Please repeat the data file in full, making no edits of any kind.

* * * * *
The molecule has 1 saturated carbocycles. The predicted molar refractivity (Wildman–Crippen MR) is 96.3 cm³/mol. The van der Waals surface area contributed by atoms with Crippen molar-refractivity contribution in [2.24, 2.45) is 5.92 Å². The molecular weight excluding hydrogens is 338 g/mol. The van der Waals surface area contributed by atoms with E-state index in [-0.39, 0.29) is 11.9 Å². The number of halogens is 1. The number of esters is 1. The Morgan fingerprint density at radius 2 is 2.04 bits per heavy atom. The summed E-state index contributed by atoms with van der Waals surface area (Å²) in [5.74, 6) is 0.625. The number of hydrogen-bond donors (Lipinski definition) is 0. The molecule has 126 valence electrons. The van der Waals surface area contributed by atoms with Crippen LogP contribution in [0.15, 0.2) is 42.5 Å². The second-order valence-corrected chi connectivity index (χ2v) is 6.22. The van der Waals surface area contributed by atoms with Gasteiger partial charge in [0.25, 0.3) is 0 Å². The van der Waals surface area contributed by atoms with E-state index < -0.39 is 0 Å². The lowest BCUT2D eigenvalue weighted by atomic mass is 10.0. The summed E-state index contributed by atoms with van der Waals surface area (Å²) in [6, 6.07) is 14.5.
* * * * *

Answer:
The molecule has 1 saturated carbocycles. The predicted molar refractivity (Wildman–Crippen MR) is 96.3 cm³/mol. The van der Waals surface area contributed by atoms with Crippen molar-refractivity contribution in [2.24, 2.45) is 5.92 Å². The molecular weight excluding hydrogens is 338 g/mol. The van der Waals surface area contributed by atoms with E-state index in [-0.39, 0.29) is 11.9 Å². The number of halogens is 1. The number of esters is 1. The Morgan fingerprint density at radius 2 is 2.04 bits per heavy atom. The summed E-state index contributed by atoms with van der Waals surface area (Å²) in [5.74, 6) is 0.625. The number of hydrogen-bond donors (Lipinski definition) is 0. The molecule has 126 valence electrons. The van der Waals surface area contributed by atoms with Crippen LogP contribution in [0.15, 0.2) is 42.5 Å². The second-order valence-corrected chi connectivity index (χ2v) is 6.22. The van der Waals surface area contributed by atoms with Gasteiger partial charge in [0.25, 0.3) is 0 Å². The van der Waals surface area contributed by atoms with E-state index < -0.39 is 0 Å². The lowest BCUT2D eigenvalue weighted by atomic mass is 10.0. The summed E-state index contributed by atoms with van der Waals surface area (Å²) in [6, 6.07) is 14.5.